Scroll down to the last section of the add product page and you will find the search engines listing preview as following:

Adding Shopify Meta Step 1

Adding Shopify Meta Step 2

As can be seen in the screenshots above Shopify does have character limits on the Title and the Meta Description, however, these are not the optimal numbers as recommended for SEO and can lead to confusion. While there is nothing wrong with the longer description it is likely to be truncated by Google so we would recommend sticking to the 160 characters if possible.

SSL Certificate

To keep user data secure, ensure website ownership, thwart attackers from creating fake versions of the site, and convey trust to users, a website necessitates an SSL Certificate.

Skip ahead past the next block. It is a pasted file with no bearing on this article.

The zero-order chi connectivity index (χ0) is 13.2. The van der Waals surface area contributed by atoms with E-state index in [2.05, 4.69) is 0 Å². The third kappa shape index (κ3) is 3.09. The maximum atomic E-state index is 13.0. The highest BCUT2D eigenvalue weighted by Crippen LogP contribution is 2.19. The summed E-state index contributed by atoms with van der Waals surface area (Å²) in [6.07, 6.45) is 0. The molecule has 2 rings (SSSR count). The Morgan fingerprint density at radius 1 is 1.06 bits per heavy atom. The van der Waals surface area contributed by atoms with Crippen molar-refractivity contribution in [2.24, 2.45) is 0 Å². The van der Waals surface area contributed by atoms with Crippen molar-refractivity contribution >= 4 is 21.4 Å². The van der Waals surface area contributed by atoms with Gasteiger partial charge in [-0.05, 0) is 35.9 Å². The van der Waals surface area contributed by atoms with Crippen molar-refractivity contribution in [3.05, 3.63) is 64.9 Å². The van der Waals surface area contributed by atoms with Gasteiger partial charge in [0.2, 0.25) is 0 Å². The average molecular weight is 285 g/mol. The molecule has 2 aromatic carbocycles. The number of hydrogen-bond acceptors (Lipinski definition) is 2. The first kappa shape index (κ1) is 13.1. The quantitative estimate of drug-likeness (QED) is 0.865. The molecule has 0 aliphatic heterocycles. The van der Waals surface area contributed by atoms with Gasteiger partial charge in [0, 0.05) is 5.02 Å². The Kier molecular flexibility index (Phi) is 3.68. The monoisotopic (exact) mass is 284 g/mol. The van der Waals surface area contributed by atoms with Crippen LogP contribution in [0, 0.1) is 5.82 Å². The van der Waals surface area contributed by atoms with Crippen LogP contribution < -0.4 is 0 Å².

For BigCommerce website owners, having an SSL certificate is necessary for an HTTPS web address. SSL certificates aid in securing information such as login credentials, bank account information, card transactions, personally identifiable information (name, address, D.O.B., telephone numbers), medical records, contracts, and legal documents.

SSL stands for Secure Sockets Layer, a security protocol that establishes an encrypted connection between a web server and a web browser.

Shopify provides all websites on its platform with an SSL certificate by default. Simple and easy!

As you can see from all of the above Shopify performs SEO quite well straight out of the box, however, there are always ways you can improve and that’s what we will cover in the next section.

Site Structure and its Importance